Senior Sophie Munro, a Campus Leader for Citizens Climate Lobby (CCL), has brought her advocacy for climate change legislation from Capitol Hill to Palos Verdes High School.
This past summer, Munro became a part of CCL, and is using her lobbying experience to create the needed student voice into the important and polarizing issue of climate change.
CCL is a nonprofit organization focused on national policies for climate change, but to Munro, it is much different from most climate advocacy organizations, since it is nonpartisan.
Due to her general interest in climate change legislation advocacy, Munro ended up going to her local CCL chapter’s meeting, got more involved, and eventually was invited to go to Washington DC.
Although Munro only recently joined CCL, she quickly made contact with Sebastian Young, one of the regional fellows across the country that works with CCL.
Young has found Munro’s passion for climate change advocacy to be a huge asset for the organization, as they value students’ opinions on their future.
When Young first met Munro in DC, she asked for assistance in starting a CCL chapter at PVHS. Young found her initiative to be an excellent step towards establishing more chapters in California, a major goal of the organization.
Munro’s trip to Washington D.C. amplified her voice in the discussions on climate change.
“For the first two days, I was in conferences where we learned about the Energy and Innovation and Carbon Dividend Act (HR763), and we learned how to lobby a representative in the House,” Munro said.
HR763 is the focal point of the organization- it was written by CCL. The bill puts a fee of $15 per metric ton of carbon dioxide emissions on fossil fuel companies. The fee goes into dividends for every citizen in the country per month. The money is taxable, meaning the wealthy with higher income receive less money, while low-income citizens would receive that check to adjust to the higher gas prices.
Munro has advocated for the bill to legislators such as Representative Ted Lieu, and beyond her time in D.C., according to Young, she “does an excellent job of planning out how she is going to advocate CCL at her school and work with other students.”
Along Munro’s journey, she has brought advocacy for the representation of students opinions. According to Young, one of Munro’s greatest moments was through her work as campus leader for California and PVHS. Young was checking off boxes for what each campus leader of California had done, and found that Munro had checked off every box.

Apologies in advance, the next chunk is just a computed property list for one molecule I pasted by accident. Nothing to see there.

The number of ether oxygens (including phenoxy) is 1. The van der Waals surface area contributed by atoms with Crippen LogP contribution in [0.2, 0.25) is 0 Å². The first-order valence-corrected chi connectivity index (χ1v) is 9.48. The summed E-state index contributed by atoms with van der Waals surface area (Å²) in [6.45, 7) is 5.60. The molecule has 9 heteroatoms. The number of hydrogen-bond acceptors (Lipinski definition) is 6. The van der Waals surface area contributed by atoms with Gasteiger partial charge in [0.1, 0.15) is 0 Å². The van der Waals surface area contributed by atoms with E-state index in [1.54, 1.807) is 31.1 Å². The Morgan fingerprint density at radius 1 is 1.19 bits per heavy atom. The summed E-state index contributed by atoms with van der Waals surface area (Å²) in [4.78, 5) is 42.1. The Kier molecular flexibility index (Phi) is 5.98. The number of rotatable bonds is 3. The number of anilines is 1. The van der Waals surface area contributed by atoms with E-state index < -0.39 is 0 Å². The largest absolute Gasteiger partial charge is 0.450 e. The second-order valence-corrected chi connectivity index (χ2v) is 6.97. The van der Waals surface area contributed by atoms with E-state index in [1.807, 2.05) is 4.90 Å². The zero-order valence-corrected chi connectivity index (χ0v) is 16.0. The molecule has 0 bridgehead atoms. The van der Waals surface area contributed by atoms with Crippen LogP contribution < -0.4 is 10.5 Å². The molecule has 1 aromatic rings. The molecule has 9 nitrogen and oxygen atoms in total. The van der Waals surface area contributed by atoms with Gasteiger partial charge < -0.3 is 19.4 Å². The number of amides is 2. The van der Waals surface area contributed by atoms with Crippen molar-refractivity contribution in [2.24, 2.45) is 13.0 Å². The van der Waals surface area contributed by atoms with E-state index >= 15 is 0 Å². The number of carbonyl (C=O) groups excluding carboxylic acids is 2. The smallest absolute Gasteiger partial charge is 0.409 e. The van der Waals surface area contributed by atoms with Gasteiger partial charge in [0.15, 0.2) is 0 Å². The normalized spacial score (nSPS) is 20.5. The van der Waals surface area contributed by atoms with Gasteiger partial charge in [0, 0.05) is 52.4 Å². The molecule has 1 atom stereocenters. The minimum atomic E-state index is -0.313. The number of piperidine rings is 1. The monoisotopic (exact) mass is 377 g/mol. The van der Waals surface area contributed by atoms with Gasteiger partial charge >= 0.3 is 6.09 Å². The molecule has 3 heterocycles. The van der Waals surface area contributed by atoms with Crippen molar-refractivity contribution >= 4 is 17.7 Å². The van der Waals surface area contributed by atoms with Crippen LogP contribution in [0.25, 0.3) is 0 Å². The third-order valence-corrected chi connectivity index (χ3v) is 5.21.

“As soon as it came time for her to engage with her students, she immediately had a plan for how to get people to sign up. Ever since the summer, it’s been clear, she’s been on top of things at every point,” Young said.
Alongside her efforts to promote climate change bills to be passed in Congress is junior Paolo Brinderson, the Vice President of the CCL club at PVHS. Munro and Brinderson hope to introduce and reform students’ ideas of climate change activism, and help student’s voices on the matter be heard. According to Brinderson, Munro is “very reliable and responsible, and is never behind.”
Going full steam ahead after Munro’s journey this past year, she now hopes to further involve PVHS in CCL. According to Munro, the lack of representation in climate advocacy among the younger generations was disappointing. There were around 3000 people from around the country at the Washington DC legislation meeting, 50 of which were high school students.
According to Munro, “I realized that most kids don’t know that this organization exists. To be the ones pushing for these policies, in conjunction with these climate strikes, was really attractive to me.” Munro’s plans to start the CCL club at PVHS may be small now, but she hopes for future students to continue to grow the club.
Munro’s experience in CCL and the Washington trip has inspired her to go down a similar path in college as she plans to study economics and applied math. “I hope to be a part of forming [these market-based solutions] policies in our government that will drive the market to want to be more sustainable in that unique way.”
In the future, Munro hopes to further her involvement in CCL, pass HR763, and “educate peers on climate activism, giving them a voice no matter their political affiliation. It’s a human issue, not a party issue.”
Sophie Munro and Paolo Brinderson in Washington D.C. with the Citizen Climate Lobby. Photo Courtesy of Sophie Munro.